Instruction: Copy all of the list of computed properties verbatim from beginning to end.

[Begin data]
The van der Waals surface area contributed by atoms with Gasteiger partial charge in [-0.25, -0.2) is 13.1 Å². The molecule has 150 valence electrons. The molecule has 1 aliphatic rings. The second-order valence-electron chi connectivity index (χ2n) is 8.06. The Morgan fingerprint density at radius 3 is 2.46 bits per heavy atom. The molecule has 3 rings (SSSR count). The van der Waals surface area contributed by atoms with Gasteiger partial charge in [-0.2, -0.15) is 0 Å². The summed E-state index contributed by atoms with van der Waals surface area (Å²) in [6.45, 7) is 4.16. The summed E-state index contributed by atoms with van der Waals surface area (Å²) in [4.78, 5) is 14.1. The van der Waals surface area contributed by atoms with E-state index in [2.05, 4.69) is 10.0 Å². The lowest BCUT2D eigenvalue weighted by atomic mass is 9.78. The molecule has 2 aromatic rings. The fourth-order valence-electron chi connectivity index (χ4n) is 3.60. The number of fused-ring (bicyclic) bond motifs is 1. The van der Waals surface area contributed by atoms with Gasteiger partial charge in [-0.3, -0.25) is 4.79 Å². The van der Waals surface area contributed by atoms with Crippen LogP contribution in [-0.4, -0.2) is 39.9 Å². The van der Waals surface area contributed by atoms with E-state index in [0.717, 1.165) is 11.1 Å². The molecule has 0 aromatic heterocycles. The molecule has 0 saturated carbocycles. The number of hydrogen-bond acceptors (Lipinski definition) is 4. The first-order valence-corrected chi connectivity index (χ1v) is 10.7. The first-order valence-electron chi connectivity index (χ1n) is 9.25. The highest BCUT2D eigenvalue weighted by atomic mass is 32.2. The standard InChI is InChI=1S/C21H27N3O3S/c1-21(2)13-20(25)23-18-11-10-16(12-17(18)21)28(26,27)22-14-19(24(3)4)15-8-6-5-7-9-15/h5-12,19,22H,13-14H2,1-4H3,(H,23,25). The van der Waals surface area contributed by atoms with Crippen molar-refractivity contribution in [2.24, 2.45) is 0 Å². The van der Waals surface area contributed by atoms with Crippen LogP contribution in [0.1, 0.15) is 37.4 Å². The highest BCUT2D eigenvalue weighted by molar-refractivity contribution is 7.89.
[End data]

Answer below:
The van der Waals surface area contributed by atoms with Gasteiger partial charge in [-0.25, -0.2) is 13.1 Å². The molecule has 150 valence electrons. The molecule has 1 aliphatic rings. The second-order valence-electron chi connectivity index (χ2n) is 8.06. The Morgan fingerprint density at radius 3 is 2.46 bits per heavy atom. The molecule has 3 rings (SSSR count). The van der Waals surface area contributed by atoms with Gasteiger partial charge in [-0.2, -0.15) is 0 Å². The summed E-state index contributed by atoms with van der Waals surface area (Å²) in [6.45, 7) is 4.16. The summed E-state index contributed by atoms with van der Waals surface area (Å²) in [4.78, 5) is 14.1. The van der Waals surface area contributed by atoms with E-state index in [2.05, 4.69) is 10.0 Å². The lowest BCUT2D eigenvalue weighted by atomic mass is 9.78. The molecule has 2 aromatic rings. The fourth-order valence-electron chi connectivity index (χ4n) is 3.60. The number of fused-ring (bicyclic) bond motifs is 1. The van der Waals surface area contributed by atoms with Gasteiger partial charge in [-0.3, -0.25) is 4.79 Å². The van der Waals surface area contributed by atoms with Crippen LogP contribution in [-0.4, -0.2) is 39.9 Å². The van der Waals surface area contributed by atoms with E-state index in [0.717, 1.165) is 11.1 Å². The molecule has 0 aromatic heterocycles. The molecule has 0 saturated carbocycles. The number of hydrogen-bond acceptors (Lipinski definition) is 4. The first-order valence-corrected chi connectivity index (χ1v) is 10.7. The first-order valence-electron chi connectivity index (χ1n) is 9.25. The highest BCUT2D eigenvalue weighted by atomic mass is 32.2. The standard InChI is InChI=1S/C21H27N3O3S/c1-21(2)13-20(25)23-18-11-10-16(12-17(18)21)28(26,27)22-14-19(24(3)4)15-8-6-5-7-9-15/h5-12,19,22H,13-14H2,1-4H3,(H,23,25). The van der Waals surface area contributed by atoms with Crippen molar-refractivity contribution in [2.24, 2.45) is 0 Å². The van der Waals surface area contributed by atoms with Crippen LogP contribution in [0.1, 0.15) is 37.4 Å². The highest BCUT2D eigenvalue weighted by molar-refractivity contribution is 7.89.